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Go to Bat for Bats

Go to Bat for Bats

As you know, the green builders of Tommy Williams Homes are involved in helping to protect the planet. One crucial part of the environment that you may not see very often are the small winged creatures that dart here and there beginning at twilight. We are, of course, referring to bats.

These amazing animals that often maligned, and even more often endangered. According to the U.S. Department of the Interior (DOI), at least 13 types of bats are listed as endangered, and more are considered threatened. And that’s bad for us, as well as for them.

While most bats have a face only a mother could love, the Lubee Bat Conservancy here in Gainesville says bats “are one of the world’s most important mammals. They are essential to ecosystem health, rainforests, and global economies. Humans need bats for insect control, pollination, and seed dispersal.”

A 2011 U.S. Geological Survey (USGS) study found “insect-eating bats provide pest-control services that save the U.S. agricultural industry over $3 billion per year.”

We want offer some tips on how you can help save this vital animal. But first, here are some things you might not know.


Bat facts

  • There are over 1,400 species of bats worldwide. They can be found in every corner of the planet, except in extreme desert and polar regions.
  • Bats range in size from the Kitti’s hog-nosed bat (also called the Bumblebee Bat) that weighs less than a penny—making it the world’s smallest mammal—to the flying foxes, which can have a wingspan up to six feet.
  • Over 300 species of fruit depend on bats for pollination. These include bananas, avocados, and mangoes. They also help spread the seeds for nuts, figs, and cacao, the main ingredient in chocolate.
  • They’re the most common mammal in the world: 20-25 percent of all mammals are bats. They are also the world’s only flying mammal.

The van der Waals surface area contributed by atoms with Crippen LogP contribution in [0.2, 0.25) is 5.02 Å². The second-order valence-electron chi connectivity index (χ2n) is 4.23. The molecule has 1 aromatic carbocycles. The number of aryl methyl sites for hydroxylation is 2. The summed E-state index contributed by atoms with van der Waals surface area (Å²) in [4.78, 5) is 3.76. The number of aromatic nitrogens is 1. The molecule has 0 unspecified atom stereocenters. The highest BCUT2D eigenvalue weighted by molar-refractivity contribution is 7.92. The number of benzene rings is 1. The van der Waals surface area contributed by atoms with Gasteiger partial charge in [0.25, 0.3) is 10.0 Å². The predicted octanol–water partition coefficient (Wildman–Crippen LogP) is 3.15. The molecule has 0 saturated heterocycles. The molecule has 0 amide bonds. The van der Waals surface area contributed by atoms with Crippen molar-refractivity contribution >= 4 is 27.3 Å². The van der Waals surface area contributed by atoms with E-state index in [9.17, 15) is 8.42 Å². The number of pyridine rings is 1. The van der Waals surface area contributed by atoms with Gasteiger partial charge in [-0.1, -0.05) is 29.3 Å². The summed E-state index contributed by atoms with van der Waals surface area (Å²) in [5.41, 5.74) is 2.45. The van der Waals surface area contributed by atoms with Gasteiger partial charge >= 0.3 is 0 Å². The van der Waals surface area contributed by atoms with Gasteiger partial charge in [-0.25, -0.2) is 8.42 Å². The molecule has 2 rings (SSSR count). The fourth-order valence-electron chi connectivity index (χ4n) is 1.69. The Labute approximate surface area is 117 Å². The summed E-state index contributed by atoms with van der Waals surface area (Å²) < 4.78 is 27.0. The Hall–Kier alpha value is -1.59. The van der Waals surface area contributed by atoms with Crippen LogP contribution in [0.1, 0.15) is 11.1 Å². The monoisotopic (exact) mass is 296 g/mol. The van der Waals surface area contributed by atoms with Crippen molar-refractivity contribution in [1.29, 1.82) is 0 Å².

• About 80 medicines designed for humans come from plants that rely on bats for their survival. In addition, scientists have developed navigational aids for the blind by studying bats (which are not blind, despite the old saying, “blind as a bat”).
  • The Centers for Disease Control and Prevention (CDC) says most bats don’t have rabies, but any bat that is active by day or is unable to fly might have the disease. Have all dead, sick, or easily captured bats tested for rabies if exposure to people or pets occurs.


Where to see them

We’re fortunate to have two places where you can see bats up close and personal, and learn all about them, as well.

First are the University of Florida’s Bat Houses and Bat Barns. Located on the north side of Museum Road across from Lake Alice on the UF campus, these two facilities are the world’s largest occupied bat houses.

It is estimated that as many as 500,000 bats live in the colony, consuming about 2.5 billion insects in a single night. On a summer’s night, visitors can watch tens of thousands of bats head out for their evening meal. For information on visiting and events, check their website.

The second, Lubee Bat Conservancy, mentioned above, is a non-profit organization dedicated to saving bats and their habitats. It is located at 1309 NW 102nd Ave., and offers bat tours, educational events, and public and private speaking engagements.

Lubee is the only bat conservation organization in the world that houses over 200 endangered bats. Its many programs are particularly geared toward children: to connect them with nature, foster environmental stewardship, and inspire the next generation of conservation scientists. For more information, see their website.


Where you don’t want to see bats

One place you don’t want to encourage these flying friends is in your home. They will not only deposit their (very smelly) guano (droppings), but also vocalize constantly, and leave brown stains from body oils behind.

While the Lubee Bat Conservancy reminds us that they are federally protected, there are humane ways to exclude them from your home. They can provide information on when and how to go about it.


How to help them

To help these creatures survive, here are a few suggestions:

  • Learn as much as you can about bats, and spread the information among family and friends, and on social media.
  • Avoid using pesticides on your lawn or in your garden.
  • Set up a birdbath that the bats can use overnight.
  • Plant native plants whenever possible to attract pollinating bats or bugs they can eat. Bats are especially drawn to such fragrant night-blooming species as evening primrose and moonflowers.
  • Erect a bat house on your property. The Lubee Bat Conservancy has bat houses for sale, along with a wealth of information on where and how to install them. They’ll even come to your property to help set them up properly.

Tommy Williams Homes doesn’t sell bat houses, but we do sell the finest in state-of-the-art homes built for sustainable living. So come and see our award-winning net-zero homes today!




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